When I was in seventh grade, my mom thought it would be a nice idea for our Catholic family to light the candles on an Advent wreath every night before dinner during Advent Season.
The first night I had the honor of lighting the candle. After striking a match—and making the mistake of holding it completely vertical—the flame started to quickly burn its way towards my fingers. Naturally, I panicked, dropping the lit match and temporarily setting the tablecloth on fire.
We never lit an Advent wreath again.
So, it should come as no surprise to anyone that I’ve come close to starting two fires in my apartment.
On one of those occasions, the origin of the would-be fire was on the stove. Let it be known that this really was not my fault.
I was boiling a pot of water and—as some of you may remember from a previous post (12/2/2010)—went onto my balcony to water the flowers. Ten minutes later, I was still on my balcony, locked out and helplessly watching this pot of water continue to boil.
I don’t want to recount the entire embarrassing ordeal for a second time—I prefer to do so at parties and various other public functions—but suffice it to say, I had to drape my body over the balcony railing and force a very awkward first encounter with our new neighbors to get inside the apartment and prevent The Advent Wreath Disaster, Part 2.
While I was lucky, apartment fires happen far too often—and typically they begin on the stove. And as I discovered while writing IRO Insider for the July issue of units, there is an easy and cost-effective way to prevent them.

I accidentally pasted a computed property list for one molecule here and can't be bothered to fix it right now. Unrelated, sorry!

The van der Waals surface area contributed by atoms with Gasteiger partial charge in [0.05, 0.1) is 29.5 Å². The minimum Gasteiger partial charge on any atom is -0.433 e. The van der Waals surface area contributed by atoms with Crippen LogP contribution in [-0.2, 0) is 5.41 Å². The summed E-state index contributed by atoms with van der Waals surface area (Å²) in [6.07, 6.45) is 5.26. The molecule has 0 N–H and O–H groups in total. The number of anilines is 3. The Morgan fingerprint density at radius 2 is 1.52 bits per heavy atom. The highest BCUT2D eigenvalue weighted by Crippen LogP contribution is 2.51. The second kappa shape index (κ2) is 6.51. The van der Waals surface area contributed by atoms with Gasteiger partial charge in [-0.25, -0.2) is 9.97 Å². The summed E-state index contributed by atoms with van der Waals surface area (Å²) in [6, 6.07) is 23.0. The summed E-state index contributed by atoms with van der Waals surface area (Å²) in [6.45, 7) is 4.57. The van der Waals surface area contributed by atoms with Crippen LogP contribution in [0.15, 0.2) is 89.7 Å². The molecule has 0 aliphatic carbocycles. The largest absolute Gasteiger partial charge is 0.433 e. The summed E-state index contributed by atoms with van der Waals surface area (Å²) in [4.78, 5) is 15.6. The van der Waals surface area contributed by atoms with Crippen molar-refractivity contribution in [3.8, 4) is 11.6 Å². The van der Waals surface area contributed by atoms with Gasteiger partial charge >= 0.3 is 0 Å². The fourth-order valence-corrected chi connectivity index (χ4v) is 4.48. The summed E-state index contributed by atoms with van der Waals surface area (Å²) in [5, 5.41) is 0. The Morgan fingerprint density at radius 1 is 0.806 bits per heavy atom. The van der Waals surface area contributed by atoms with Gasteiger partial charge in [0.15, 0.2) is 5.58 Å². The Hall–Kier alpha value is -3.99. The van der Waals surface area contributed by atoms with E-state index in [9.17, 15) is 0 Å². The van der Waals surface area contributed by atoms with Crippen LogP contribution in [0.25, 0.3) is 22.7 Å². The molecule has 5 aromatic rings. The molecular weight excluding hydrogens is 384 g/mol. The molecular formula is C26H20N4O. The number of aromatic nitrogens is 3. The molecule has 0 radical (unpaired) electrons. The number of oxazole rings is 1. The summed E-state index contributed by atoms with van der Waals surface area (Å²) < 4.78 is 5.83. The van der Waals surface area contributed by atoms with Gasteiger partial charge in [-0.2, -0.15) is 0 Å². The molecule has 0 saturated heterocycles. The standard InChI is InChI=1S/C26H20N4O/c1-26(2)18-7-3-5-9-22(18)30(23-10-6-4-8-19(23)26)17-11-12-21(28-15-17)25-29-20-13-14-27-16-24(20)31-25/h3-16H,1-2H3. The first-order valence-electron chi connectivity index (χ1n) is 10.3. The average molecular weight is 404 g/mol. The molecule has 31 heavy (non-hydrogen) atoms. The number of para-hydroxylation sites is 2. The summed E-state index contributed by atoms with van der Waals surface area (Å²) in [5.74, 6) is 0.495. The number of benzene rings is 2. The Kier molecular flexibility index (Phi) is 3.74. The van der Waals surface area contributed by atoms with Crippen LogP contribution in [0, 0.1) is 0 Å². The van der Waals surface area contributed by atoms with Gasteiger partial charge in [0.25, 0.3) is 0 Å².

A canister the size of a tuna can—known as an automatic stovetop fire suppressor—is designed to put out stovetop fires caused by unattended cooking, which is the leading cause of multifamily housing fires (67.5 percent), according to the U.S. Fire Administration. Advent wreaths might be the second.
Independent Rental Owners Frank Barefield and Brent Sobol have used this product for years, and both say they have never had a fire suppressor that didn’t put out a fire.
Attached magnetically to the range hood of a stove, the fire suppressor automatically pops open when a flame touches the bottom of the canister, releasing sodium bicarbonate powder that immediately extinguishes the flames.
The canisters take less than one minute to install, with one attached to the left side of the range hood and a second one on the right. The pair of canisters for each range hood costs less than $50 and have a five-year life span.
Fire extinguishers serve their purpose, but they are of no help when residents aren’t even aware there is a fire—or, in my case, are trapped outside behind two French doors. A stovetop fire suppressor, on the other hand, would have come to the rescue.
As for the Advent wreath debacle, I'm afraid the fate of the tablecloth would have remained the same.
For more on stovetop fire suppressors, check out the July issue of units, which mailed July 8.
Have stovetop fire suppressors prevented thousands of dollars in damage to your community? E-mail your experience to me at firstname.lastname@example.org.